SELMA – Sweeney Todd may do a lot of killing in the latest musical at the Selma Arts Center, but that doesn’t necessarily make him the bad guy. At least that’s what actor Chris Carsten thinks about his character that’s been pushed just a little too far to stay completely sane.
“Sweeney Todd, The Demon Barber of Fleet Street” opens Oct. 5 and tells the story of an unjustly exiled barber. His real name is Benjamin Barker and he’s been wrongfully imprisoned for the past 15 years. He returns to London to find that the lecherous Judge Turpin who framed him in the first place has ravaged his young wife and adopted his young daughter.
In his thirst for revenge, he conspires with pie shop owner Mrs. Lovett who helps by grinding up his victims into her meat pies.
Joseph Ham is directing this musical and describes it as unconventionally appealing.
“I consider this to be Stephen Sondheim’s masterpiece. He has a lot of pieces of musical theater that everybody loves, but I consider this to be his true masterpiece,” Ham said during rehearsals Sept. 25. “It combines so many different elements of theater – drama, tragedy, comedy and horror. It has moments of truly beautiful music and moments of pure horror. And this cast is doing an absolutely incredible job.”
The choreography in “Sweeney Todd” is by Ben Deghand and Michael C. Flores. Vocal direction is by Mindy Ramos. The event includes a talk-back session on Oct. 13 where, following the performance, all the cast and crew will take questions from the audience about the process of putting on the production.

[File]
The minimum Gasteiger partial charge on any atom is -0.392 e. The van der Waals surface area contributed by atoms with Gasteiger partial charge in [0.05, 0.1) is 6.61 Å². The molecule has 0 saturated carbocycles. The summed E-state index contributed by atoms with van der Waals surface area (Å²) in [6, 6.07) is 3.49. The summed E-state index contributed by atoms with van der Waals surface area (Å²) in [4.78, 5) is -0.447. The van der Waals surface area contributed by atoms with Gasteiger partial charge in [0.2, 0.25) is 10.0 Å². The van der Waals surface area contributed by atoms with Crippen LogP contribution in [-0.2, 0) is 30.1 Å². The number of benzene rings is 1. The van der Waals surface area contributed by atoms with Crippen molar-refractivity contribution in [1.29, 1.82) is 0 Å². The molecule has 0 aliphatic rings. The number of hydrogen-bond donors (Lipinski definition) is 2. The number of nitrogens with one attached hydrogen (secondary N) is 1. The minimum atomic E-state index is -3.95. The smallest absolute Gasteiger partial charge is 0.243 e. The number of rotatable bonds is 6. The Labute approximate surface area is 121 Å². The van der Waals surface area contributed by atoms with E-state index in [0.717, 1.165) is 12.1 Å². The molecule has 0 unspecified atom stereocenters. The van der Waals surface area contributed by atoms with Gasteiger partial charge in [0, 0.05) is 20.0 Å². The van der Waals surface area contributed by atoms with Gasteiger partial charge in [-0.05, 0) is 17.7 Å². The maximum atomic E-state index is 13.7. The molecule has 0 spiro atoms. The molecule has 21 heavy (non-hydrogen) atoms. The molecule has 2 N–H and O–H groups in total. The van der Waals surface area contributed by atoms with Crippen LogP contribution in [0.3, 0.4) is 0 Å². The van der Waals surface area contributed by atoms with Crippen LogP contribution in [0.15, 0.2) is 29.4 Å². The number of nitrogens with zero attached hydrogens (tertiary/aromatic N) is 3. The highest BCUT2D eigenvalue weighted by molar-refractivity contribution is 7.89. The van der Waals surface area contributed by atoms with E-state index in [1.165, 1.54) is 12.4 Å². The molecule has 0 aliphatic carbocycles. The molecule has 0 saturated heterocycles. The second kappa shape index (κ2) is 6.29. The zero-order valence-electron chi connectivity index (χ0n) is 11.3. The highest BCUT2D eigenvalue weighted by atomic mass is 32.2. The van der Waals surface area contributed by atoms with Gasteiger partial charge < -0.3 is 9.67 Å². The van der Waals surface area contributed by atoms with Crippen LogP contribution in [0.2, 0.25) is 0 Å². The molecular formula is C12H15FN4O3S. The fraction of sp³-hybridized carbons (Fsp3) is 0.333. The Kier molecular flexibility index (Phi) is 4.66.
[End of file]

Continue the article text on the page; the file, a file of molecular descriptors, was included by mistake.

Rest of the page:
A cabaret performance is Oct. 12 and will be immediately following the performance. Original artwork inspired by the show and submitted by local artists will be on view. Admission is by $5 suggested donation.
Vizual Voices will also interpret the show so deaf and hard-of-hearing community members can enjoy the production. These performances are 7 p.m. Oct. 11 and 2 p.m. and 7 p.m. Oct. 20.
Carsten said even though he’s performed in “Sweeney Todd” since it first appeared on Broadway, it’s only now that he gets to play the lead.
“The show had a huge impact on me, as it did just about everybody that was studying musical theater as a career. The score is a dream since it’s so challenging. I’ve always wanted to do this show but when I was younger, I didn’t know what role was right for me. Now that I get an opportunity to play the role, it’s a plum thing that fell in my lap.”
Even though Todd’s lust for revenge leads to much bloodshed, it’s his journey over the edge that makes for an interesting character, Carsten said.
“In our morality plays, we usually try to punish bad deeds and reward good deeds. That’s one of the great things about how this show’s been crafted. He’s a sympathetic character who goes off the rails, a little too far off to be redeemed.”
Carsten encourages readers to attend a performance as seeing a film isn’t quite the same as watching live theater.
“When you’re in the auditorium of a theater, it’s live action happening right before you on stage. It’s a different dynamic and different sensibility for the theater-goer and for the actor on stage. The immediate gratification and reaction and interaction with the audience and the response knowing your performance has affected them and everyone seems to be enjoying themselves is very fulfilling.”